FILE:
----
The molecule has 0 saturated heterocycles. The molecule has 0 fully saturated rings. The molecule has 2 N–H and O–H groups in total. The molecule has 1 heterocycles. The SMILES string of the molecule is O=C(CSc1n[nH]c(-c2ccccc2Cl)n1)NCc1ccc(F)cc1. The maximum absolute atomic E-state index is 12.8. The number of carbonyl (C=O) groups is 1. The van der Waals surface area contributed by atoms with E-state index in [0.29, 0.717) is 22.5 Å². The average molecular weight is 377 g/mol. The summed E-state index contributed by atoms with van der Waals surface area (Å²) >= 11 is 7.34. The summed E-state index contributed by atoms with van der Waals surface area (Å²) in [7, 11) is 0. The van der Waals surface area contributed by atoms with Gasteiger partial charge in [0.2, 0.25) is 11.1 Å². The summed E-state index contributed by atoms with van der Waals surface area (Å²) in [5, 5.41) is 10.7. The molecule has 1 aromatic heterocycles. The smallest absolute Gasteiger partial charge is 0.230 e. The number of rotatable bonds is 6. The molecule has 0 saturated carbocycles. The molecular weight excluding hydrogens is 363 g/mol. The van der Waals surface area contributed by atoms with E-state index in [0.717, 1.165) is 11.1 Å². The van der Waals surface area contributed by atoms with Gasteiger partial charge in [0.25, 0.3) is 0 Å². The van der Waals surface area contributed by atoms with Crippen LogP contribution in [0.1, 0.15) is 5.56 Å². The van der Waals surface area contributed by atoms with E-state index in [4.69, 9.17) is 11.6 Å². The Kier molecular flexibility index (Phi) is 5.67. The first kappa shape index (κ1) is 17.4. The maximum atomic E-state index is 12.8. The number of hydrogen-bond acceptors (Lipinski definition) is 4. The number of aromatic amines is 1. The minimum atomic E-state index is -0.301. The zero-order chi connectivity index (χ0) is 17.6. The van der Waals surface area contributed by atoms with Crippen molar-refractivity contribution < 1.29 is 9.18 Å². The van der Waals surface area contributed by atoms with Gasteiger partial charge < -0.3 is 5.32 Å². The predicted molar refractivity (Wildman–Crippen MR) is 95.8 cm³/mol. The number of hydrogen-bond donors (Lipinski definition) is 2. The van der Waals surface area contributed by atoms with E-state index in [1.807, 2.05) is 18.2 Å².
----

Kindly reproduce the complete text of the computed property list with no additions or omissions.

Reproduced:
The molecule has 0 saturated heterocycles. The molecule has 0 fully saturated rings. The molecule has 2 N–H and O–H groups in total. The molecule has 1 heterocycles. The SMILES string of the molecule is O=C(CSc1n[nH]c(-c2ccccc2Cl)n1)NCc1ccc(F)cc1. The maximum absolute atomic E-state index is 12.8. The number of carbonyl (C=O) groups is 1. The van der Waals surface area contributed by atoms with E-state index in [0.29, 0.717) is 22.5 Å². The average molecular weight is 377 g/mol. The summed E-state index contributed by atoms with van der Waals surface area (Å²) >= 11 is 7.34. The summed E-state index contributed by atoms with van der Waals surface area (Å²) in [7, 11) is 0. The van der Waals surface area contributed by atoms with Gasteiger partial charge in [0.2, 0.25) is 11.1 Å². The summed E-state index contributed by atoms with van der Waals surface area (Å²) in [5, 5.41) is 10.7. The molecule has 1 aromatic heterocycles. The smallest absolute Gasteiger partial charge is 0.230 e. The number of rotatable bonds is 6. The molecule has 0 saturated carbocycles. The molecular weight excluding hydrogens is 363 g/mol. The van der Waals surface area contributed by atoms with E-state index in [0.717, 1.165) is 11.1 Å². The van der Waals surface area contributed by atoms with Gasteiger partial charge in [0.25, 0.3) is 0 Å². The van der Waals surface area contributed by atoms with Crippen LogP contribution in [0.1, 0.15) is 5.56 Å². The van der Waals surface area contributed by atoms with E-state index in [4.69, 9.17) is 11.6 Å². The Kier molecular flexibility index (Phi) is 5.67. The first kappa shape index (κ1) is 17.4. The maximum atomic E-state index is 12.8. The number of hydrogen-bond acceptors (Lipinski definition) is 4. The number of aromatic amines is 1. The minimum atomic E-state index is -0.301. The zero-order chi connectivity index (χ0) is 17.6. The van der Waals surface area contributed by atoms with Crippen molar-refractivity contribution < 1.29 is 9.18 Å². The van der Waals surface area contributed by atoms with Gasteiger partial charge < -0.3 is 5.32 Å². The predicted molar refractivity (Wildman–Crippen MR) is 95.8 cm³/mol. The number of hydrogen-bond donors (Lipinski definition) is 2. The van der Waals surface area contributed by atoms with E-state index in [1.807, 2.05) is 18.2 Å².